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Iraqi Women Fight for Rights in New Constitution


This is DAY TO DAY. I'm Madeleine Brand.

Women's rights are being fiercely debated by Iraqis drafting a new constitution. Among other things, they're arguing over whether or not to adopt Shariah law. Iraqi expatriate Zainab Al-Suwaij is participating in the debate, albeit from the United States. She's the executive director of the American Islamic Congress.

And welcome to the program.

Ms. ZAINAB AL-SUWAIJ (Executive Director, American Islamic Congress): Thank you for having me.

BRAND: And how long has it been since you've lived in Iraq?

Ms. AL-SUWAIJ: Well, I've been--I came back from Iraq just a few weeks ago.

BRAND: And so in your travels, and most recently, what are you observing in terms of how the debate is going vis-a-vis rights for women?

Ms. AL-SUWAIJ: Well, most of the Iraqi women NGOs are looking not to have the Shariah law to be the main source for the social law in Iraq right now.

BRAND: What would it mean specifically for women? Which rights would they see curtailed?

Ms. AL-SUWAIJ: Well, women especially, you know, they will see--like, they cannot, for example, leave the house without the permission of the husband. They cannot work without the permission of the husband or the father. So it will eliminate their role in the society, and certainly they don't want that, whether they are conservatives or they are liberal and secular.

And on the other hand, there is the women representation in the government. We have to have 25 percent representation of the women in the government, and this is passed as a law in the previous transitional law. But now there is another debate of having the 25 percent go to four women in the government for only two terms, which means eight years only, and after that will stop. So that's what we are right now trying to change within the constitution committee and lobby inside Iraq.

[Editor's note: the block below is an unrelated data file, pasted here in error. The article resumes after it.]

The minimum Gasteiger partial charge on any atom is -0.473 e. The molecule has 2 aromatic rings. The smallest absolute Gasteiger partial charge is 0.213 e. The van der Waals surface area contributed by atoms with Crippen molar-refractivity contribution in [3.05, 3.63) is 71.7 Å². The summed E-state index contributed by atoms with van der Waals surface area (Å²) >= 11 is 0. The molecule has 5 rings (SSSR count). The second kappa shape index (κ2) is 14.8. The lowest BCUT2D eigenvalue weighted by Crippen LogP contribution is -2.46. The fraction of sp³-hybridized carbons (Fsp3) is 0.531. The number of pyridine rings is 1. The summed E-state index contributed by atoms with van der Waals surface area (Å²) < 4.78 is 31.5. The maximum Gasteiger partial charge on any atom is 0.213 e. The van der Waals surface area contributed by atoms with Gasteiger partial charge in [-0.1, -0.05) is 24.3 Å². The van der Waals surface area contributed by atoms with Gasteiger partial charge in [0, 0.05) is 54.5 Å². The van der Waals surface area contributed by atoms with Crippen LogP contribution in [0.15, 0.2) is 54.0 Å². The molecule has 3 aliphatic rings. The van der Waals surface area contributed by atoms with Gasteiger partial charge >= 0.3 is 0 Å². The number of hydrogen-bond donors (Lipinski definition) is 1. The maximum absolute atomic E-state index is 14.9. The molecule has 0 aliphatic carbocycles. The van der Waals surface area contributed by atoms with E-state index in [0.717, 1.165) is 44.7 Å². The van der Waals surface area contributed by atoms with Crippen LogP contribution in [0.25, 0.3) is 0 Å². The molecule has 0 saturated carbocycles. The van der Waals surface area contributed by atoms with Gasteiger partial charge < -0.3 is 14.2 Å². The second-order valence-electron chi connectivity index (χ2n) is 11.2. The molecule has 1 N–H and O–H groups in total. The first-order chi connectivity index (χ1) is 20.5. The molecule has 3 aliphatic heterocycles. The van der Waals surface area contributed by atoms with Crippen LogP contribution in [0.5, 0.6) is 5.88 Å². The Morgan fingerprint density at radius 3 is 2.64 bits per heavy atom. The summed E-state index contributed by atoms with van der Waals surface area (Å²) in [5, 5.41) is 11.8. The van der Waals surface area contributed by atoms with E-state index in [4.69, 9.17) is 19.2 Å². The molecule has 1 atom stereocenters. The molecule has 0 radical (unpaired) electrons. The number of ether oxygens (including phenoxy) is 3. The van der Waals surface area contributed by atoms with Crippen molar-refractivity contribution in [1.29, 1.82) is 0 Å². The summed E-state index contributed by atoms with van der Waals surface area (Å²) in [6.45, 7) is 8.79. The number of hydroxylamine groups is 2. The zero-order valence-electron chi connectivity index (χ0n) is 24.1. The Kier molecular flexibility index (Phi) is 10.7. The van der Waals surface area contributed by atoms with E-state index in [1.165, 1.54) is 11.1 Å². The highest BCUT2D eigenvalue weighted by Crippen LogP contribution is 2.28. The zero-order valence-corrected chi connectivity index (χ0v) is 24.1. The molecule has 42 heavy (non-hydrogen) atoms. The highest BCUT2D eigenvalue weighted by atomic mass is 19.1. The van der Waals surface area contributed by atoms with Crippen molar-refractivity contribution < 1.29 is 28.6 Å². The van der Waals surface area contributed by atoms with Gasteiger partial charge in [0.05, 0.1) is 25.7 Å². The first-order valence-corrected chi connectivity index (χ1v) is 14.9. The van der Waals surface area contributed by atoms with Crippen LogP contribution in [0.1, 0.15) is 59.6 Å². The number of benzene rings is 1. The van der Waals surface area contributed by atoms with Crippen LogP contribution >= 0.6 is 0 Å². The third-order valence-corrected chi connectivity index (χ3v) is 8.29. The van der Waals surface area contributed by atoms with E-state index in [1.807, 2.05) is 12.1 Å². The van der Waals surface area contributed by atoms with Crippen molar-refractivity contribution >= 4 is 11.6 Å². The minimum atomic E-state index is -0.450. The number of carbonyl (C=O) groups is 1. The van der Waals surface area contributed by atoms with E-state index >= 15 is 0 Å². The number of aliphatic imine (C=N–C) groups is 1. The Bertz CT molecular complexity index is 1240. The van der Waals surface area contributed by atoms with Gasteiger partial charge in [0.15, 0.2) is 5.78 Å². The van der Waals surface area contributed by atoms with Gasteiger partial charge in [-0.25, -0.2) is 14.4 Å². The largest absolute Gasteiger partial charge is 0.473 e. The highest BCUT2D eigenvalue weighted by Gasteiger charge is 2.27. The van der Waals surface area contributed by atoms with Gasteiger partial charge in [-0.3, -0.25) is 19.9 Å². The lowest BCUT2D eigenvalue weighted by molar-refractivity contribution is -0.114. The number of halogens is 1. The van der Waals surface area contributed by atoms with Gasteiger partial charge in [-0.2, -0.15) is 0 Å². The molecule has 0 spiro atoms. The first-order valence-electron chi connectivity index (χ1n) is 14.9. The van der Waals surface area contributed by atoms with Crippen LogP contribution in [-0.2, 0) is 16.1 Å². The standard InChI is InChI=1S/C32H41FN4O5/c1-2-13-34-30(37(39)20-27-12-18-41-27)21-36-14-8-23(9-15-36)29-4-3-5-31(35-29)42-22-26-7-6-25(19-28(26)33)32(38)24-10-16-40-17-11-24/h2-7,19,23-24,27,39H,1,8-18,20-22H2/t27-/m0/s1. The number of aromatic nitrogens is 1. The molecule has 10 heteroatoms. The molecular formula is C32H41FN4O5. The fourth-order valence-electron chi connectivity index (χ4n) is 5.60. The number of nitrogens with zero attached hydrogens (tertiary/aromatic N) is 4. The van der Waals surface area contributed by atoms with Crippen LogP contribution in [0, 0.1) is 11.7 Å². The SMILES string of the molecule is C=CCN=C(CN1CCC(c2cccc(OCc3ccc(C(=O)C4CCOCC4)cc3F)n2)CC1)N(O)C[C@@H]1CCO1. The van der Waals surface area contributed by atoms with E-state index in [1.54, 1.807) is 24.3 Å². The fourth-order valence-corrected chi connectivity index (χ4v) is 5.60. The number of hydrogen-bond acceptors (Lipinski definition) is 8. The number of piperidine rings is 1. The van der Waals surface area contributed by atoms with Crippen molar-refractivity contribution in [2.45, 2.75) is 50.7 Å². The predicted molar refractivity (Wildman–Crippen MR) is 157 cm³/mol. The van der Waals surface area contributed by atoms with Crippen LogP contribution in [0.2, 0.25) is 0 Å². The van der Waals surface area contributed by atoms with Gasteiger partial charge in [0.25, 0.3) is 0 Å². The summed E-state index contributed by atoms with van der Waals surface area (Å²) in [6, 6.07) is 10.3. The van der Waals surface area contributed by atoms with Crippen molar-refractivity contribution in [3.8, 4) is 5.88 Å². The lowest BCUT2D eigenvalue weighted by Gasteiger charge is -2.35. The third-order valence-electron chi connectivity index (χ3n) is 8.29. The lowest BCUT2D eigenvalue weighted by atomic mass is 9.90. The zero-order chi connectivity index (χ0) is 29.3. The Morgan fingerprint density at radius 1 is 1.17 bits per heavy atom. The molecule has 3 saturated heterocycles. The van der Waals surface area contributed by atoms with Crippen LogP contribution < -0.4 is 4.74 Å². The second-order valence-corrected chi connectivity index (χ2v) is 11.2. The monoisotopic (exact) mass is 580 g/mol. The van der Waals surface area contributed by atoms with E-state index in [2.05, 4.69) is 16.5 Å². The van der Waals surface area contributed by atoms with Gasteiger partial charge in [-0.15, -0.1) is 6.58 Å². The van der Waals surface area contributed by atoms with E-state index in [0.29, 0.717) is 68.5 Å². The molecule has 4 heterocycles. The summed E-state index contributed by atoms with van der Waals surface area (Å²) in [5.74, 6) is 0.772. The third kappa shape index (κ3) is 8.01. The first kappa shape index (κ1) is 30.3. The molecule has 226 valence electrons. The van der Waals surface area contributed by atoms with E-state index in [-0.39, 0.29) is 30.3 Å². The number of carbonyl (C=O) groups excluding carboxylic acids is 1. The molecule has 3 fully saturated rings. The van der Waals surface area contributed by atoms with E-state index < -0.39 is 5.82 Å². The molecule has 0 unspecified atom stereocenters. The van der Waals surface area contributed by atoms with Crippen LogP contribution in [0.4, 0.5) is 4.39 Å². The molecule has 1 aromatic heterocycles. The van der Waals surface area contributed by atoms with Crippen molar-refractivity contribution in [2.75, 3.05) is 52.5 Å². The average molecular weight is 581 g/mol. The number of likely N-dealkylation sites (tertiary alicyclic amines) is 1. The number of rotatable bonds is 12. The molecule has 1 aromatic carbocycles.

BRAND: There has been a lot of debate over this constitution, and the debate is causing some to wonder if the constitution will be in place by the deadline in a couple of weeks. Is it worth perhaps postponing the adoption of this draft constitution to hammer out these women's rights, or are you in fact unnecessarily delaying it?

Ms. AL-SUWAIJ: Well, the chapter that has all of these right--and for citizens, are not really--they are not paying that much attention to. So I think if they delay it, that will give more time for people to look at the constitution in general without being in a rush and they have to give it by the 15th of August.

BRAND: What if it is the will of the majority to have Shariah law, and if Iraq is to be a democracy, it should respect the will of the majority?

Ms. AL-SUWAIJ: Well, look, no one is against Shariah law, but why don't we make it an open to all people?--whether they want to practice it, then that's fine. If they don't want to practice it, it's fine also. And this is the way it's happened not only in--you know, previously in Iraq, but in many other countries as well.

BRAND: But if you look at Iran next door, the will of the people there is to have an Islamic republic.

Ms. AL-SUWAIJ: Well, the will of the government--probably not all the people inside the country. I mean, there's two different things. And, besides, Iraq is not Iran. We are as Iraqis, I mean, looking for a better, new constitution that will last with us, not of this time, but for generations to come.

BRAND: Well, how optimistic are you?

Ms. AL-SUWAIJ: There is always a hope, and we are trying to work so hard to achieve that. We have started a campaign in Baghdad called More Than One Source. And we have thousands of women all over the country are supportive, and also the head of the parliament issued a statement supporting our campaign as well.

BRAND: Zainab Al-Suwaij is the executive director of the American Islamic Congress. She joined us from Washington.

Thank you.

Ms. AL-SUWAIJ: Thank you.

BRAND: DAY TO DAY returns in a moment. I'm Madeleine Brand. Transcript provided by NPR, Copyright NPR.

Madeleine Brand
Madeleine Brand is the host of NPR’s newest and fastest-growing daily show, Day to Day. She conducts interviews with newsmakers (Iraqi politicians, US senators), entertainment figures (Bernardo Bertolluci, Phillip Seymour Hoffman, Ricky Gervais), and the everyday people affected by the news (an autoworker laid off at GM, a mother whose son was killed in Iraq).